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Intel Posts Updated "Software Defined Silicon" Driver To Activate Licensed Hardware Features

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  • ddriver
    replied
    Originally posted by RedEyed View Post
    Fuck you Intel.
    You showed them!

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  • loganj
    replied
    so next will see hacking the intel cpu license?

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  • maveric7911
    replied
    Didn't AMD do a pretty close principle of function reduction when we had to use the pencil trick in order to get the entire use of that processor? I understand that was more hardware related but the idea isn't that different just shifting it to software.

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  • CommunityMember
    replied
    Originally posted by billyswong View Post
    I have never heard anyone interested in upgrading a CPU from lower tier to higher tier in the same generation, even if there is trade-in. The so called extra market opportunity is non-existent.
    History suggests otherwise. Amdahl did this with their 470V/5 and 470V/7 systems in the late 1970's, where the "variable-speed" feature (which enabled higher performance on-demand) turned out to be quite popular for some customers (even as some naysayers said it never would be).
    Last edited by CommunityMember; 21 November 2021, 02:45 PM.

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  • billyswong
    replied
    Originally posted by ms178 View Post

    This initiative does not render their other product market segmentation policies obsolete. Every defective chip still has to be sold as a lower tier product. As you pointed out, they can do this licensing option only with known good dies but on a mature process you essentially end up with a lot of good dies which at present need to be crippled artificially to meet the demand of the lower tier products. With this program Intel still can make some extra profit out of these known good chips and as long as the customer gets some value out of it, this could be a win-win for both sides.
    Unless they are going to present CPU buyers a chip lottery, CPU that can't be uncrippled need to be in a different model number of those that can be uncrippled.

    I have never heard anyone interested in upgrading a CPU from lower tier to higher tier in the same generation, even if there is trade-in. The so called extra market opportunity is non-existent. It is only useful for paving the road of hardware subscription similar to what companies did to software license.

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  • waxhead
    replied
    This is the same poison that Microsoft does in their Windows operativsystem.

    If(os_edition==home) maxnr_cpus=1;

    It is really about that stupid. Intel plans to do essentially the same with hardware. REDUCING features for no good reason except profit is not the right way.

    ​​​​​​Heck now that the entire world is starting to look at thing such as right to repair, sustainability and all kinds of random more or less god intentioned nonsense/sane stuff - how can this even be suggested? Wake up!!!!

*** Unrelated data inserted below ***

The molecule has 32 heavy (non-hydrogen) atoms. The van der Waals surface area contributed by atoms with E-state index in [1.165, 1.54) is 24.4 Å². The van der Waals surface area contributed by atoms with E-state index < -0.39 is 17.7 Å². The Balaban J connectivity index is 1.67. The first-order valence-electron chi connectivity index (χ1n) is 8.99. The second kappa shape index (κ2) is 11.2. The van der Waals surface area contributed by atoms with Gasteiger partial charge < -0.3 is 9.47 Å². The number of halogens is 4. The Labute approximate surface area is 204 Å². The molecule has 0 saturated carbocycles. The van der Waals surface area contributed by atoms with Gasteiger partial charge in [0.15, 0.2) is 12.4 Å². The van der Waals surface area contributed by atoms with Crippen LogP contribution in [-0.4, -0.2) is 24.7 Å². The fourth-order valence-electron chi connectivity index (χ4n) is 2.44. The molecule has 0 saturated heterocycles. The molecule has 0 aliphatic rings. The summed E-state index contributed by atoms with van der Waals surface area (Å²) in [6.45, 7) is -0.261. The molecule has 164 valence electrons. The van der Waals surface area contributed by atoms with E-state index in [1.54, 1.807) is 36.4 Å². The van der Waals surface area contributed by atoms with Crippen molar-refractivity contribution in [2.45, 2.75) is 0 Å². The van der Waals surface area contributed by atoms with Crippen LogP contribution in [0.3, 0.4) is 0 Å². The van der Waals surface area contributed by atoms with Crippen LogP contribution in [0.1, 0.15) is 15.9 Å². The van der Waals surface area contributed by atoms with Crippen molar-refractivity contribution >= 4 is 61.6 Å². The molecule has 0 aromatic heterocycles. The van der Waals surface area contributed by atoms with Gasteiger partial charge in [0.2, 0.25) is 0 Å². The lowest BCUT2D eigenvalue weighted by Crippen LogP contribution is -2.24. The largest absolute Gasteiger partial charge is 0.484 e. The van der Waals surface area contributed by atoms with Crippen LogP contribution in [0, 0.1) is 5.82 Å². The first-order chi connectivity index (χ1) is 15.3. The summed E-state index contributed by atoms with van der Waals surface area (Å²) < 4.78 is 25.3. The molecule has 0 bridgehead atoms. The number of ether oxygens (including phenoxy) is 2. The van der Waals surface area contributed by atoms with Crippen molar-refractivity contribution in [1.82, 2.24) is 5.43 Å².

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  • Tian
    replied
    Does this means that I will be able to use hyperthreading and/or quicksync on my celeron (quicksync is available on windows on my cpu but not on linux)?

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  • RedEyed
    replied
    Fuck you Intel.

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  • nils_
    replied
    Originally posted by ddriver View Post
    Because overpaying for the cpu is not enough. We really have to work on uprooting that vile concept of end user ownership. The end user is not supposed to own anything, the end user is supposed to be owned by big tech.
    This already happens in a limited way in the server space where the proprietary cloud vendors get first dibs on the new CPUs and your only option is to rent them and lock yourself into their ecosystem.

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  • ddriver
    replied
    Originally posted by uid313 View Post
    I so happy that AMD exists.
    Thanks to AMD we got dual-core, 64-bit and virtualization, which we probably wouldn't get without AMD pushing it.
    Now if only AMD could push ECC on consumer desktop motherboards and laptops that would be great.
    That happiness might not last. As amd's business situation is improving, its alleged love for consumers is dwindling.

    Amd is out there for the same reason as intel - to make money. They just haven't been in a position to afford to be as shitty as intel.

    But they might just get there. I mean... their CPU lineup has already diminished its value proposition to the level of intel cpus.

    They are selling 128 bit gpus at the prices of 256 bit from just a few generations back. Not the slightest hint of reluctance to capitalize on the chip shortage.

    Furthermore, amd is getting all cozy and comfy in bed with some of the most anti-user big tech companies out there, which also happen to be the most wealthy of all, to no coincidence. Amd is very eager to neglect the end users that got it through its decade of mediocrity and absence of competitiveness in order to cater to those "openly evil" mega corporations.

    I never really understood this "intel bad, amd good" saga, obviously, the underdog is not in a position to be as obnoxious as a dominant practical monopoly.
    Last edited by ddriver; 21 November 2021, 02:07 PM.

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